Keynote for iPad is Necessary and Sufficient

The Keynote app for the iPad is a necessary addition to the suite of apps for most users. Even if one is not often preparing formal presentations, it’s a great way to collect and manage information from the photo library — or view already created content in, say, PowerPoint (.PPT, .PPTX, .PPS, .PPSX) It doesn’t have the power of its big brother on the Mac, but it doesn’t need to. It is supremely sufficient.

When reviewing an app like this, my first question is: “What is the scope and intended use of the app?” The answer calibrates my expectations for this US$9.99 program. The answer is that this program is designed to be a supplement to the iWork ‘09 version for the Mac, not replace it. I perceive that the user will either be viewing Keynote and PowerPoint slides or creating a set of modest slide on the fly. For that, one needs only a minimum of capability.


Also, because one must use finger gestures only, the Apple developers needed to figure out the essential subset of features that could be handled by gestures. If that subset, the operation of the program, and the intuitive nature of the operations is pleasing, then the program can be considered a success.

I consider Keynote 1.0 for the iPad to be a full success on all counts.

Basic Operation

Just as with its big brother, the user starts with the selection of a theme. A few of the themes are found on the Mac version and some are new. Instead of 44, we get a subset of just nine. It would have been useful to have the nine offered to be found on the Mac side as well, but it’s hard to prove how some new and different themes in the subset matters.

After selecting a theme, you get the same display as the Mac version: a list of slides on the left and a large work area. All the operations you’ll perform are either with gestures or with the action icons on the upper right: (L-R) 1) Change font, 2) Add a photo, 3) Add Animation, 4) Options 5) Show full screen.


The first thing you’ll probably want to do is start to create some introductory text; just double-tap to bring up the keyboard. The next thing you may want to do is import some pictures from your photo library. (Make sure you have what you’ll need before starting.) Cut, copy, paste and the Inspector control the text. To resize a photo, just finger pinch. Or rotate with pinched fingers. There are natural detents at 90, 180, 270, so the photo tends to naturally line up right.

Keynote-3 Import Photos with a Popover

Keynote-4 Selecting Text

Keynote-5 Rotating Photo

The Action Icon for Options has a link to help, which is pretty darn good.

Keynote-6 Keynote Help

File Transfers

The weakest past of Keynote for the iPad is the way one has to transfer files to and from the Mac. Ted Landau had a lot to say about this recently, and Apple’s official page for how to do it also reveals the awkwardness of the process. You can either connect the iPad to a Mac via the 30-pin-to-USB cable and work via the Apps tab in iTunes or, alternatively, e-mail presentations back and forth. is really intended for sharing with others and isn’t listed on the above link.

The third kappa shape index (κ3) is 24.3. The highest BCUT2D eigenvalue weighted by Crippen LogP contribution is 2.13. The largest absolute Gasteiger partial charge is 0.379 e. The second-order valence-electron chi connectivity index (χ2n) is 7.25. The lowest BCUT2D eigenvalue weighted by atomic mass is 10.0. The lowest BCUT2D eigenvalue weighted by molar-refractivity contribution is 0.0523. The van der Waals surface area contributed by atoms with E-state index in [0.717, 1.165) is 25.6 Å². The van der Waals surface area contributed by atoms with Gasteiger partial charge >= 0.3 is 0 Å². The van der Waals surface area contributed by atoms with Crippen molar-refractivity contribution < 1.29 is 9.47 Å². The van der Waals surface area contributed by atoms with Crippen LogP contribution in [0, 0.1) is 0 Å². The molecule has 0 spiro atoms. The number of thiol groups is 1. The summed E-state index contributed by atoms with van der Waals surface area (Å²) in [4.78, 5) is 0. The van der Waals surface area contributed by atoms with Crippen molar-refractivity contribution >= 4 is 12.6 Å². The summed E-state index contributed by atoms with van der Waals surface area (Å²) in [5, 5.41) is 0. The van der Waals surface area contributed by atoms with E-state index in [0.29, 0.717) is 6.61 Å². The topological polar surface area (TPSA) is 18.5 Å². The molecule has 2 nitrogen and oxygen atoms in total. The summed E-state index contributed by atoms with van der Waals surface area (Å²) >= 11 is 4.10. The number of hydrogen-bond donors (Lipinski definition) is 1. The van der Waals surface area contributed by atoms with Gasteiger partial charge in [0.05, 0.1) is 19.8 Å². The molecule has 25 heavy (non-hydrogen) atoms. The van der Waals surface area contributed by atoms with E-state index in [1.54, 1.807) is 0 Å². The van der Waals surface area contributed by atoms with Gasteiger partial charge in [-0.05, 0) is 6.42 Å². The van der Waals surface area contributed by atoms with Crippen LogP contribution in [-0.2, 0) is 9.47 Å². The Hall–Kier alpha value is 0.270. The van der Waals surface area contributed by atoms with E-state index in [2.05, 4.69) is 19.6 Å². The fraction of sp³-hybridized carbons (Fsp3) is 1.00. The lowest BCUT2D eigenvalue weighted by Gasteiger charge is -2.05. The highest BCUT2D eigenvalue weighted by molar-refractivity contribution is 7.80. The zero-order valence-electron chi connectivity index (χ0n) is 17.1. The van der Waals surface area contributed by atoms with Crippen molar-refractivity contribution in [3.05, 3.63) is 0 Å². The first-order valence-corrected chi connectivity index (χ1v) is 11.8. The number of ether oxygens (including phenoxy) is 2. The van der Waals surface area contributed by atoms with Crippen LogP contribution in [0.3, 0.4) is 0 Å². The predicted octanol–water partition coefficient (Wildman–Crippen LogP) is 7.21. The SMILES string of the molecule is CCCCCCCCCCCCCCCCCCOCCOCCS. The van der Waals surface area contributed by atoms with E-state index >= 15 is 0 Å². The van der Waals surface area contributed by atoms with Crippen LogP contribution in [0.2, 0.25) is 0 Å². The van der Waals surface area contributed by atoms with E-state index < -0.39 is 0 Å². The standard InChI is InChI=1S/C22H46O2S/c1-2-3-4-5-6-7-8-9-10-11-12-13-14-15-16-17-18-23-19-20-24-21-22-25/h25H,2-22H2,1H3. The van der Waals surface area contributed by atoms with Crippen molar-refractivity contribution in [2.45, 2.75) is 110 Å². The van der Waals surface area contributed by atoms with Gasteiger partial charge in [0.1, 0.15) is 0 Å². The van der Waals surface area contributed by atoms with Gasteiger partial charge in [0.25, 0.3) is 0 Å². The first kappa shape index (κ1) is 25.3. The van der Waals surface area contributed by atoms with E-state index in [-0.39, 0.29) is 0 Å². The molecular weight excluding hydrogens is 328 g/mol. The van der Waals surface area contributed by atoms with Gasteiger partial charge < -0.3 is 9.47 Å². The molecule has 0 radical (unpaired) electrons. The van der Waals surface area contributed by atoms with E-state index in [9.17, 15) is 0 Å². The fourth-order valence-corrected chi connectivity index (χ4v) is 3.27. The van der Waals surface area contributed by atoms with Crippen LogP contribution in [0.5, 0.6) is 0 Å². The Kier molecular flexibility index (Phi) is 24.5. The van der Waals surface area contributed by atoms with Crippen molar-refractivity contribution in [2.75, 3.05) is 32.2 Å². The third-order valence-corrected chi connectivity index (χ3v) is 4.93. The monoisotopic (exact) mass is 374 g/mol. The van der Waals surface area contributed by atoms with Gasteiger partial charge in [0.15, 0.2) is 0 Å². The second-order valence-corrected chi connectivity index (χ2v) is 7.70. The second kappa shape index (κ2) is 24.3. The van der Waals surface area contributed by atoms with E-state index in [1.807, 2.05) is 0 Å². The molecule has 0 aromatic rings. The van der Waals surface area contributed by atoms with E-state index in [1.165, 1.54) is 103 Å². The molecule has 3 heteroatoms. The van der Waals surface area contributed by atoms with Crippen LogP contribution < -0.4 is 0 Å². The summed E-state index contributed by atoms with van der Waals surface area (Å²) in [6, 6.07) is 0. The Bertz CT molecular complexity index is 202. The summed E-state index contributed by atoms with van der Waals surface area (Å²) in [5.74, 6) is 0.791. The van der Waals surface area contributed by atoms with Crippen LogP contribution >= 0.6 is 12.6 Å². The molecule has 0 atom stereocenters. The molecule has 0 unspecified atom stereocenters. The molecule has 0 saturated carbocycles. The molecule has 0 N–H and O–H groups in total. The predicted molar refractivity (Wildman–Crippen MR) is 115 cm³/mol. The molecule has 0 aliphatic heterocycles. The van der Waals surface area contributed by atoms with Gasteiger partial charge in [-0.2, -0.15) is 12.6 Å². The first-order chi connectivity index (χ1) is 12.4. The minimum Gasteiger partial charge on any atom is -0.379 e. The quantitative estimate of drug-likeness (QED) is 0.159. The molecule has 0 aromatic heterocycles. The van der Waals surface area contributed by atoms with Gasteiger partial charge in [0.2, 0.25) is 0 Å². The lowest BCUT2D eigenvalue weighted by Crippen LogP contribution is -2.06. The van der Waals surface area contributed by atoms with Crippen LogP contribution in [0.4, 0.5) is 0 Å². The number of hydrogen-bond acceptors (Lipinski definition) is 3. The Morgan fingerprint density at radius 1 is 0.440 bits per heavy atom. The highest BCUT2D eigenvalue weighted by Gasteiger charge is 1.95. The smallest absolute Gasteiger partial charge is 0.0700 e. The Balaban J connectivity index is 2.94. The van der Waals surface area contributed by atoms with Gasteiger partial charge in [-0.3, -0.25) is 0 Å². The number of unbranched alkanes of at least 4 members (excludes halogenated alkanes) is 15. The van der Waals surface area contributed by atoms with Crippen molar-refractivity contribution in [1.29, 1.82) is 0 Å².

When receiving the e-mail on the iPad, simply touch the attachment, it’ll open, and you’ll see a button on the upper right that says, “Open in Keynote”. That will, in effect, save the attachment as one of your Keynote presentations.

I won’t get into a rant about this because we’re all accustomed to e-mailing photos around, and e-mailing Keynote presentations is just as easy. I agree with Mr. Landau, however. The Apple recommended file sharing via iTunes constitutes cruel and unusual customer punishment.


Using e-mail, I imported a 1.5 MB Keynote presentation from the Mac, and it looked great on the iPad. However, a much larger 11.2 MB file, transfered via file sharing would not import. I got this error:

Keynote-7File Transfer Failure

I created several presentations and modified imported ones. I rearranged slides by dragging them. If you don’t work too hard at taxing the program, it works as intended and is a joy. However, if you actively look for trouble, for example, using different fonts on the iPad, I believe you’ll find it.

Clearly, this first version will need some work. And that will happen. We’ve seen it over and over again with Apple and the first versions of its apps. Remember the first version of Numbers on the Mac? QED.

I didn’t have a projector to test with, but I did note that a review at pointed out that, only Apple’s included apps will display with the VGA adapter. Netflix and ABC Player failed, according to the reviewer, probably due to licensing and DRM issues.

The End

I have considerable experience with Keynote on the Mac side, and I was fairly pleased with what I could do on the iPad. As I said in the intro, I consider the iPad version to be a version 1.0, a casual system for transferring already existing presentations or for example, creating modest presentations in a hotel room while on travel.

Some users have gone overboard in the forums and complained about very complex presentations not working right. And I had my own transfer failure. Others have complained about file corruption — something I didn’t experience.

Some day, perhaps in 2014, when we’re all using fourth generation iPads for content creation, Keynote for iPad version 5 will be super robust. But not today. If you understand the scope and limitations of this $10 app, you won’t be disappointed. However, if you pour over it, stressing it to the limits, and expecting the same robustness you get out of the Mac version you may be disappointed. Except for file transfers, I think Apple hit the sweet spot with this first version.

Product: Keynote for iPad

Company: Apple, Inc

List Price: US$9.99



Inexpensive, easy to learn, compatible with Mac version, fun to use, excellent Help page, outputs to VGA projector (with adapter) for presentations.


Limited power, awful file transfer procedure to/from Mac.